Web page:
Future of abortion in Wyoming remains undecided

The Teton County judge is taking time to make a decision after hearing arguments this week, citing “complex constitutional issues.”
Jay Jerde, special assistant attorney general for the state, addresses 9th Judicial District Court Judge Melissa Owens during a summary judgment hearing Thursday in Teton County District Court. Following nearly four hours of arguments, Owens did not make a ruling from the bench, leaving the fate of abortion access in Wyoming undecided. (Kathryn Ziesig/Jackson Hole News&Guide)

by | Dec 15, 2023 | Courts, Health, Women's Health

A Teton County judge heard four hours of arguments on Thursday in the state’s ongoing legal battle over abortion access. 

But Wyoming Ninth District Court Judge Melissa Owens did not issue a ruling, citing “complex constitutional issues.”

Owens previously halted the state’s near-total and medical abortion bans early this year. This came after abortion access advocates, including OB/GYN Giovannina Anthony, sued the state to keep the care legal.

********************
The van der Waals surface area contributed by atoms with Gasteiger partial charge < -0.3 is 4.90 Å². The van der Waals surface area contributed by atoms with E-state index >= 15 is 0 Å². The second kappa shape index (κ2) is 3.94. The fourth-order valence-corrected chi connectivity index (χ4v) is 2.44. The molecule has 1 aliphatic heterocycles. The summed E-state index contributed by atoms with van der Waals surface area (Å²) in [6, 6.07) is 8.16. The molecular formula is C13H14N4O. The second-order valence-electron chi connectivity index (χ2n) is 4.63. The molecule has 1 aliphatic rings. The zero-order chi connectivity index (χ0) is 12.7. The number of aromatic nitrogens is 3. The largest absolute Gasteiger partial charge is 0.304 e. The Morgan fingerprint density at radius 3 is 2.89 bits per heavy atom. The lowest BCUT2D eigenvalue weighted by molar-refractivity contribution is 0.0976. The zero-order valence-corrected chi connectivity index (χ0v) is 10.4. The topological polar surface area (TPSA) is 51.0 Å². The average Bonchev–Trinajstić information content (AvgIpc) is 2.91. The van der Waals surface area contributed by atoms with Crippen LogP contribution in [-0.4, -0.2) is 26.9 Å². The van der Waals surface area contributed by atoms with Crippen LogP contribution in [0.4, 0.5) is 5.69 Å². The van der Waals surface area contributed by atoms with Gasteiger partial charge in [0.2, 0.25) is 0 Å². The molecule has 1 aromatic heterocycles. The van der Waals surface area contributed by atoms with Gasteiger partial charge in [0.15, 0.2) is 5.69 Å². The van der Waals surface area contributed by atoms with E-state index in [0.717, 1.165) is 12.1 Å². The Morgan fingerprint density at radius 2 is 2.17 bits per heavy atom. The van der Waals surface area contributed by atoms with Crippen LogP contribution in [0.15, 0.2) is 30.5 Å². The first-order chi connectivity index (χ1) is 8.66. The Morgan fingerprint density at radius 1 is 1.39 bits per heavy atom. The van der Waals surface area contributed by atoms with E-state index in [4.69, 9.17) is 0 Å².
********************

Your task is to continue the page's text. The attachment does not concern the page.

About 25 people — the majority women — fill the courtroom as Special Assistant Attorney General Jay Jerde defends the state’s near-total and medical abortion bans. (Kathryn Ziesig/Jackson Hole News&Guide)

Anthony is one of the state’s only abortion providers and says the bans have real world impacts. After Thursday’s hearing, she said people have been coming from states as far as Texas to access this kind of care. And she said, earlier that day, she terminated a patient’s pregnancy.

“It affects real people, and it affects women and reproductive age women every single day,” Anthony said. “We’re going down the right road and fighting for our patients rights.”

But, the state has argued it’s also fighting for the rights of “unborn babies,” driven by the belief that life begins at conception.

“[Lawmakers have] crafted statutes that protect the rights of both pregnant women and unborn babies,” said Special Assistant Attorney General Jay Jerde, who didn’t respond to a request for comment after the hearing.

While plaintiffs raised a number of ways they say the bans violate the state’s constitution, a lot of the debate revolved around one key question:

Is abortion healthcare?

The state’s constitution gives Wyomingites the right to make their own healthcare decisions.

Anthony and other advocates argued that abortion is an essential medical need, so it should be protected under the constitution.